Friday, September 11, 2015

The Imperative to Moral Charity

"Do not underestimate the urgency. Do not underestimate our imperative to act. Winter is approaching -- think of the families sleeping in parks and railway stations in Budapest, in tents in Traiskirchen, or on shores in Kos. What will become of them on cold, winter nights?"
"Let us be clear and honest with our often-worried citizens. As long as there is war in Syria and terror in Libya, the refugee crisis will not simply go away."
"We will be needing talent; [immigration should be considered a] well-managed resource [not a problem."
"There is not enough Europe in this union. And there is not enough union in this union. We have to change this. And we have to change this now."
European Commission President Jean-Claude Juncker
Hungarian TV camerawoman Petra Laszlo kicks a child as migrants break through a police line close to the Serbian border. AFP/Getty Images

The deep suspicions, resentments and divisions polarizing the unity of the European Union was addressed by the EU's top executive in a plan meant to be accepted by all. The equal distribution of 160,000 refugees throughout EU member-nations. Not that 160,000 being absorbed into Europe will make much of a dent in the hundreds of thousands streaming into Europe, estimated to number 500,000 and steadily increasing.

True, Germany has asserted it is prepared to welcome 800,000 Syrian refugees, and Austria opened its door as well, and so has Sweden. True too, Germans, Austrians and Swedes have not been as openly welcoming as their countries' heads. They have lived in real-time the kind of dismay a nation feels as it witnesses all that is familiar and dear slowly churning away as another culture and heritage has imposed itself on the indigenous one. And as it has, the never-ceasing demands for ever greater concessions expressed as entitlements agitate the social contract.

But what is that, the loss of heritage, of culture, of religious-inspired values and priorities, as opposed to the Christian, Westernized sense of philosophical benevolence when it comes to offering haven to people desperately fleeing oppression, repression and the carnage of vicious atrocities? All the more so when photographs of vulnerable, frightened children are front-and-centre, and the most dreadful of all, tiny corpses resulting from Europe's lack of compassion.

So the violent barbarity of a Syrian regime, and the responding pathology of Islamist carnage imposed upon hapless civilians in a tribal, clannish sectarian conflict is not the fault of the religion of peace whose true message has been garbled by the passion of its followers, but of uninvolved and therefore guilty Europe, attempting to live in harmony among its member-states, just across the pond from a geography gone utterly berserk, wallowing in blood.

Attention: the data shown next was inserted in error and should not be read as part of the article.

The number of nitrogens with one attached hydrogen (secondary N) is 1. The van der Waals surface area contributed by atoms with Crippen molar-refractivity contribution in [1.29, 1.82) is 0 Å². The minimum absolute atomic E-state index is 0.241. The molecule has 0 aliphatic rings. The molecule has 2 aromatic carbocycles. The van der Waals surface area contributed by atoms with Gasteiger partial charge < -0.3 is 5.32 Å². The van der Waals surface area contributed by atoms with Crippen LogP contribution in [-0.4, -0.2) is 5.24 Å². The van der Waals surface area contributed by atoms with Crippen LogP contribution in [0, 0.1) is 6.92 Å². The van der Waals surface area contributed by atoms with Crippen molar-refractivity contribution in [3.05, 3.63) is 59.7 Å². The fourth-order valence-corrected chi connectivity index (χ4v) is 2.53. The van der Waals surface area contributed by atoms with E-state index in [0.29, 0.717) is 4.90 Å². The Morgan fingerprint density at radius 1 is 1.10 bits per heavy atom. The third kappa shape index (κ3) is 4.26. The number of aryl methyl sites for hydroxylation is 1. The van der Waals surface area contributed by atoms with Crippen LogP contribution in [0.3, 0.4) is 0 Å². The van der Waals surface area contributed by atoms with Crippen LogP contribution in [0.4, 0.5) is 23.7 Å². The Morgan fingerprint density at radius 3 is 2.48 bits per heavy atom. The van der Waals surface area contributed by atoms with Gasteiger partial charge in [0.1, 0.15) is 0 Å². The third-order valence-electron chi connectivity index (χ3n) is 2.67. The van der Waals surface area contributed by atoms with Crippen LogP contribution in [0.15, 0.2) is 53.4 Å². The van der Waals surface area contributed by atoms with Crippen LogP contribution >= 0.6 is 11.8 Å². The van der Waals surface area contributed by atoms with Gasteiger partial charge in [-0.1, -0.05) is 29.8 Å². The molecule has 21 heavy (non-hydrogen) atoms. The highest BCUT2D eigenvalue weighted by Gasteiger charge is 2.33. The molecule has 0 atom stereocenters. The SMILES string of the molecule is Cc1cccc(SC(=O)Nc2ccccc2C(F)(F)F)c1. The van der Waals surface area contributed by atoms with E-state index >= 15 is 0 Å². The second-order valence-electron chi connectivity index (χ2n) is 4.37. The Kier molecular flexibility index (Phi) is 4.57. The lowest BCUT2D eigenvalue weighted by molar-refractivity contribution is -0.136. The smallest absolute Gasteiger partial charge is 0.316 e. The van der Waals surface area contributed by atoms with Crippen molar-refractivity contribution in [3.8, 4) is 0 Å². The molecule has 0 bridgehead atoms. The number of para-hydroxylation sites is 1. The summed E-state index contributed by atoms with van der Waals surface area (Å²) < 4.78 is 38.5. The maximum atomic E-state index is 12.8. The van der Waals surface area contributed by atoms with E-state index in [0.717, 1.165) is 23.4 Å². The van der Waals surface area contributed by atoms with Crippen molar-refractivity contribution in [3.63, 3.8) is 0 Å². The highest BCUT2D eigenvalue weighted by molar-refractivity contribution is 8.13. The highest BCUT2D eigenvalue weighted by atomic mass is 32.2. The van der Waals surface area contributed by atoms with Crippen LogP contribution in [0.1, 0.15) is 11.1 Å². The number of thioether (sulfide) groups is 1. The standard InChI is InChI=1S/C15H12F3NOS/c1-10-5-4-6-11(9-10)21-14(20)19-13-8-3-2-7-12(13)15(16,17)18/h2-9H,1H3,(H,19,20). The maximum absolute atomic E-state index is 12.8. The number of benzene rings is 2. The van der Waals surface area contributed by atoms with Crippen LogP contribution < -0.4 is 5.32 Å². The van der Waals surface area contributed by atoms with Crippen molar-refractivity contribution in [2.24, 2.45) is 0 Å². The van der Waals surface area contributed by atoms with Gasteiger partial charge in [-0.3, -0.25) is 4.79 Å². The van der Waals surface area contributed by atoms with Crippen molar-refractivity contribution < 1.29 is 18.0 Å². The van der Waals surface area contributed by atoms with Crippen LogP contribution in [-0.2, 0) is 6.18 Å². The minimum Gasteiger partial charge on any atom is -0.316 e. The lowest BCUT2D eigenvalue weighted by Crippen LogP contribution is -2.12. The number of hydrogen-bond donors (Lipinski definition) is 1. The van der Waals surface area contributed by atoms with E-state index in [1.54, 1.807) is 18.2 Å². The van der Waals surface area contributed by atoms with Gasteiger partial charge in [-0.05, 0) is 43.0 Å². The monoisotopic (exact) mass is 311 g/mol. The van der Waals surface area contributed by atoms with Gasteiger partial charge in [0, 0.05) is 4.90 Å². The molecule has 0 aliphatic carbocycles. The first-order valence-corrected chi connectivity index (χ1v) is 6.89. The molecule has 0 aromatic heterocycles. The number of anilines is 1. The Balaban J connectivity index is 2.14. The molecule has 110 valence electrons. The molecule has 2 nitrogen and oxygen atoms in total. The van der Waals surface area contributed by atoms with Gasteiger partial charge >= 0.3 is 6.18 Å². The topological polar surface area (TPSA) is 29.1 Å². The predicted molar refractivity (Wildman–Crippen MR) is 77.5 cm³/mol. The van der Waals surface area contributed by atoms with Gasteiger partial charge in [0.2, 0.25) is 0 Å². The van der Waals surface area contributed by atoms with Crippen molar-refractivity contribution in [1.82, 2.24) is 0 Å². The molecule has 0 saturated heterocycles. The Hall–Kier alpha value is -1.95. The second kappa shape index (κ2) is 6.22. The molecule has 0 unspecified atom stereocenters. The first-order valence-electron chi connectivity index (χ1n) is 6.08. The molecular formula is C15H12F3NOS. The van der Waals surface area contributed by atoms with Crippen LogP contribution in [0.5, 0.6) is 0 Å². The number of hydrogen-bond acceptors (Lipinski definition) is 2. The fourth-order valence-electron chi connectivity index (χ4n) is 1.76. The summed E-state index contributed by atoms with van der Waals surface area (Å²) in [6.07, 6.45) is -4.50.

Their Arab brethren haven't a care for their welfare, eschewing the opportunity to open their borders in welcome to fleeing Syrians, Libyans, Afghans, and Iraqis. The religion of peace which urges its followers to look kindly on one another and extend charity as a major precept of Islam, has been shunted aside in favour of looking away and hoping that Europe, whose conscience is as large as the continent, will fill the gap and take away the nuisance of foul, piled-up corpses.

Mr. Juncker cites history, morality, economics in urging the European bloc to set aside unseemly divisions and act in concert to show their true hearts to rescue the people whom the Turks who have sheltered millions of Syrians temporarily, refer to as 'flotsam'. Waxing poetic, Mr. Juncker speaks of a Europe prepared to welcome refugees from war-torn, poverty-stricken Middle East and African nations; the will must be there and the need must be met.

This is sacrifice of the highest order, altruism beyond imagination. In rescuing the persecuted, oppressed and endangered populations of Islamic-majority countries from their tyrants, rulers, rogue militias and terrorist groups all of whom insist they worship the same monotheistic power and in so doing perform obeisance to that power's wishes, Europeans, from the purity of their compassionate hearts, are prepared to forego their own identities in perpetuity.

But the issue is being placed in the context of the EU's willingness and its fundamental capability to act as a unified whole, reflecting its values. It therefore becomes honour-imperative that member-states act in unison. And as statements from the EU's elite prod and urge and insist, the flood of tens of thousands keeps spilling toward Greece across the Balkans and into Hungary. Hungary has responded with a 175-kilometre fence between it and Serbia.

Aha! then, no less an 'apartheid' state than Israel, with its wall built to keep out suicide bombers. But Austria, Germany, Sweden et al await the prosperous nations of Europe, willing, able and eager to do their part in rescuing the asylum-seekers whose desperation will not permit them to accept non-halal food and scorn inadequate receptions given them by unprepared hosts, disconcerted at the sheer numbers descending upon them.

The Czech Republic and Hungary are joined by the reluctance of Great Britain considering whether Britain may yet exit the EU. Hungary's ugly, truly unfortunate response has been highlighted by camerawoman Petra Laszlo kicking and tripping migrants fleeing from police. The migrants who are, after all, as they themselves point out, human beings, just like those who live comfortable lives while they are forced to flee the threats of war.

Easy answers evade, for life is a complicated affair, as complex as is human nature. And it is the various manifestations of human nature that is so truly deplorable.

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